Now that training camp is underway, and the roster for the offseason is close to finalized—though always fluid—it’s time to take stock of where the Pittsburgh Steelers stand. Specifically where Steelers players stand individually based on what we have seen happen over the course of the past few months.
A stock evaluation can take a couple of different approaches and I’ll try to make clear my reasonings. In some cases it will be based on more long-term trends, such as an accumulation of offseason activity. In other instances it will be a direct response to something that just happened. So we can see a player more than once over the course of the summer as we move forward.
Player: WR James Washington
Stock Value: Up
Never before in his admittedly not very long career has second-year wide receiver James Washington put together a series of game as he has in the past two weeks. Setting new career-highs in receptions and receiving yards in each one, he literally came within two yards of doubling his season totals through the first seven games in just the last two weeks.
Through the first seven games of the season, Washington caught 10 passes for 161 yards, and had not scored a touchdown. In the past two games, he has caught 10 passes for 159 yards, and added his first touchdowns since Week Two of his rookie year.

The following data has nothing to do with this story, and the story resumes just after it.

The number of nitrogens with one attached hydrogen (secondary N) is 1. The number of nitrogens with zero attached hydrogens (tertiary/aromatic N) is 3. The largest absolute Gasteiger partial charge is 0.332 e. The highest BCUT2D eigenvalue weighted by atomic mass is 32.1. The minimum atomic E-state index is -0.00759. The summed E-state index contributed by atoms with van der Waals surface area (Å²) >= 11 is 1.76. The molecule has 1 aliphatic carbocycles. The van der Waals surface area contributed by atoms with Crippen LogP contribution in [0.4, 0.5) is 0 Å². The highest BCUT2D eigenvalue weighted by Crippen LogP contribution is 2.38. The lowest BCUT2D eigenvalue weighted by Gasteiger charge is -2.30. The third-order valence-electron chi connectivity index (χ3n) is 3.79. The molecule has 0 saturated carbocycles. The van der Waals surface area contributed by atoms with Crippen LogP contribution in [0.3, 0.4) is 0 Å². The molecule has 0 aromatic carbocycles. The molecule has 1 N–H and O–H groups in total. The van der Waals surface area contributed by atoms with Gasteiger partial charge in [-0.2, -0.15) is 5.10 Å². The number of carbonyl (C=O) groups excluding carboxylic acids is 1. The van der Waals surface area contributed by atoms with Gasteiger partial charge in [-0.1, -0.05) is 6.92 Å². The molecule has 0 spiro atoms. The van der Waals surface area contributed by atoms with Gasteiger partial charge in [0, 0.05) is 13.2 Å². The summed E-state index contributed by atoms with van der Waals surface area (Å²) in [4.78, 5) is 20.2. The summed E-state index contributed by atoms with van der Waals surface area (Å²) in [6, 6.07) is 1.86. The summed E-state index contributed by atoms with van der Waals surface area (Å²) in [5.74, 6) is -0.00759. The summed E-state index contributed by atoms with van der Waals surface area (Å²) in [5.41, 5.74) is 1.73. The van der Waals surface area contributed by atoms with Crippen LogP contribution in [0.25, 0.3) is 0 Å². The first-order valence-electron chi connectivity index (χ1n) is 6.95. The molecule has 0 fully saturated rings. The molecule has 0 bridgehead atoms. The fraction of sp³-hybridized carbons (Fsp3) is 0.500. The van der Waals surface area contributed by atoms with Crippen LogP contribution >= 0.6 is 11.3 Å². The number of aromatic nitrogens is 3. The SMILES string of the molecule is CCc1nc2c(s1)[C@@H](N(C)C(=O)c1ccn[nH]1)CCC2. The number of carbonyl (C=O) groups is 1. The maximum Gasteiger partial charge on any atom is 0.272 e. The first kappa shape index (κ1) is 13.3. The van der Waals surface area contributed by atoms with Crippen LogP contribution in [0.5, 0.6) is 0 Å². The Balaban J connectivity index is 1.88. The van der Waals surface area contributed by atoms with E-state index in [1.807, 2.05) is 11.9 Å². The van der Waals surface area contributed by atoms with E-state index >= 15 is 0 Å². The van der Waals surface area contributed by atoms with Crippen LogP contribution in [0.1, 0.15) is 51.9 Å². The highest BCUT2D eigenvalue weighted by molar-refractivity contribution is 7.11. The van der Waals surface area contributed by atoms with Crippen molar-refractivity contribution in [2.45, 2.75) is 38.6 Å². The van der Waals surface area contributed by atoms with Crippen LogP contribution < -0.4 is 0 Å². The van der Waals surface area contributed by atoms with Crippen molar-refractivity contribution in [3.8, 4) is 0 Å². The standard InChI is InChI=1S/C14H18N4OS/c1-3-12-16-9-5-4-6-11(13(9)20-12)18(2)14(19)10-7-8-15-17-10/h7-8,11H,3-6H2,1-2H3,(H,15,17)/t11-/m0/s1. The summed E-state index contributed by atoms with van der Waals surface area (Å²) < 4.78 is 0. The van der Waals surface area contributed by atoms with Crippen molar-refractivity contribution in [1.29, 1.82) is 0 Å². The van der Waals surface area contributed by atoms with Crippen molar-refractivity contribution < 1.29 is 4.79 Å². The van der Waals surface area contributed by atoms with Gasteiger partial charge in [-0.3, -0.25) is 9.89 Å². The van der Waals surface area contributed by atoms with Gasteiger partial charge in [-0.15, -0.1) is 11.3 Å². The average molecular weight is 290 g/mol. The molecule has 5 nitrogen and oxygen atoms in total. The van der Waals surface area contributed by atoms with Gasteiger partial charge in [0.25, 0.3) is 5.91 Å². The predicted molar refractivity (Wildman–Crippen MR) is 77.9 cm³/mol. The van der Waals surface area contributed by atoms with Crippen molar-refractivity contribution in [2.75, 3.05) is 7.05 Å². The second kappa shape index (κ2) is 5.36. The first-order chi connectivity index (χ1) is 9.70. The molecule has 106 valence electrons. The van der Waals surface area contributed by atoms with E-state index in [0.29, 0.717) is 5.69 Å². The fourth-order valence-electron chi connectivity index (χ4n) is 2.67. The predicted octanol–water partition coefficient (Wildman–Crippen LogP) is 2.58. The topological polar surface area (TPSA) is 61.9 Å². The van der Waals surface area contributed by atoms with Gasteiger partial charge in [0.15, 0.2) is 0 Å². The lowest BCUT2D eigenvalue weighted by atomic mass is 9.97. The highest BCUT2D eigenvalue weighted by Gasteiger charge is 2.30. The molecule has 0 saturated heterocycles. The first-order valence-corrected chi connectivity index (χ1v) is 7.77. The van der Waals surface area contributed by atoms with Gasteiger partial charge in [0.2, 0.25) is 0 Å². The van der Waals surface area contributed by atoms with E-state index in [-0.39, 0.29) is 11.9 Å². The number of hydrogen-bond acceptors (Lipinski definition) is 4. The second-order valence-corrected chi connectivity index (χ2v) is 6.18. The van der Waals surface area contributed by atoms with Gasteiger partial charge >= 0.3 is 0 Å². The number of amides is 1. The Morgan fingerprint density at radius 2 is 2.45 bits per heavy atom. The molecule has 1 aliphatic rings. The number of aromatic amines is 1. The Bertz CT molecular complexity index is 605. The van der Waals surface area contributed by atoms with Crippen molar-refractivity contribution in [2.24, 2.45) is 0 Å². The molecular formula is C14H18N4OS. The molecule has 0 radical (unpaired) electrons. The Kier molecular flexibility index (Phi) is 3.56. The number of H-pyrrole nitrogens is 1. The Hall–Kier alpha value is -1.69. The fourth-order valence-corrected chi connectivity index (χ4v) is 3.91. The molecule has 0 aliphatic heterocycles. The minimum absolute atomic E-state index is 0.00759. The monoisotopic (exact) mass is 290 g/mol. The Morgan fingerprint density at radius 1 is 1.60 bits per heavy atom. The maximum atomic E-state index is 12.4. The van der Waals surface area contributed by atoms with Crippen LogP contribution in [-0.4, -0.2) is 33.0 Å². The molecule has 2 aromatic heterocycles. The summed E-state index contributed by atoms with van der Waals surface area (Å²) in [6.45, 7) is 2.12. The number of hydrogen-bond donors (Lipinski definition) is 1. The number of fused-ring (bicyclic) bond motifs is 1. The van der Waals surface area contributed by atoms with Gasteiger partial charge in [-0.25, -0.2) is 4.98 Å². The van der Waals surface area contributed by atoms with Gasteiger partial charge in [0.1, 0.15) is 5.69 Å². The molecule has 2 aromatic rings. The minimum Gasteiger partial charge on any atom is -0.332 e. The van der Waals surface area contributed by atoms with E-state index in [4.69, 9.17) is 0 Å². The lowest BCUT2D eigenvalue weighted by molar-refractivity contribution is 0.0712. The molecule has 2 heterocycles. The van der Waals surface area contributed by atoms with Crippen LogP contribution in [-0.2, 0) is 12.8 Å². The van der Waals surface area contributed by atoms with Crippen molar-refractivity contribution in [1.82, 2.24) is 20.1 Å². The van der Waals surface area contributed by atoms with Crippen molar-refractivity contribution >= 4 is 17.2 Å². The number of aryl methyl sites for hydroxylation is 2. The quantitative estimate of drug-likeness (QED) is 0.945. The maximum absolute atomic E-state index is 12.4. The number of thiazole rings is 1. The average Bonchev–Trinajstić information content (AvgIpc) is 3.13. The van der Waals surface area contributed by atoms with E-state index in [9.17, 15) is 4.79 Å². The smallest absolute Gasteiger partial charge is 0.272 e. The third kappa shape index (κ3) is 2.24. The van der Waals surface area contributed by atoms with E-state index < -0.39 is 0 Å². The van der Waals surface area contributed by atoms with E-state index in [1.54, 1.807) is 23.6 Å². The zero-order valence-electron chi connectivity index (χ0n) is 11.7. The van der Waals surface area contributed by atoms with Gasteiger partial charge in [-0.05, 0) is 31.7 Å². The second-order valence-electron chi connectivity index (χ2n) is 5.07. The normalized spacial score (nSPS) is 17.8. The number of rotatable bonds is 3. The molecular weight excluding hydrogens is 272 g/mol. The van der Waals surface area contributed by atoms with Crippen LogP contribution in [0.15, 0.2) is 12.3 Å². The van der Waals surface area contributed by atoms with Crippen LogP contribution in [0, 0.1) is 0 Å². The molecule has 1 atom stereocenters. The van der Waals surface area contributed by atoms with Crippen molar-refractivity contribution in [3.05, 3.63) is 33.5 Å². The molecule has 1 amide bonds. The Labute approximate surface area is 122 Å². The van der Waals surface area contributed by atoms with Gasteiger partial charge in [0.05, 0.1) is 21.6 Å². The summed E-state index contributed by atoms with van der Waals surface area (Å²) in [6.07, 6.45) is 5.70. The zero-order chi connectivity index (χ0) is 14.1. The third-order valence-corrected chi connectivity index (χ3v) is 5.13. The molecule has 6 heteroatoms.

He caught four passes for 69 yards against the Indianapolis Colts last week, including a 40-yard jump ball, and all four of his receptions involved a high or relatively high degree of difficulty. He followed that up with six receptions for 90 yards, including a breakaway 34-yard catch-and-run, as well as a three-yard fade reception for the team’s first red-zone passing touchdown caught by somebody other than Vance McDonald.
Granted, he did fumble at the end of that 34-yard play, and he was clearly rather dejected about it right after it happened, though the defense was able to pick him up, forcing not just a three-and-out in response but a scoop-and-score touchdown on a fumble recovery by Minkah Fitzpatrick.
More important is the way that he came back from that. While he didn’t catch a pass in the third quarter (the fumble occurred at the end of the first half), he caught three passes for 40 yards in the fourth quarter, who of which were third-down conversions.
He now has six conversions in third or fourth down on the season. Since Mason Rudolph took over, he has caught 17 of 28 targets from his college teammate for 257 yards and one score, with 13 first downs. Rudolph is averaging 9.2 yards per attempt when targeting him with a 60.7 completion percentage and a quarterback rating of 102.8.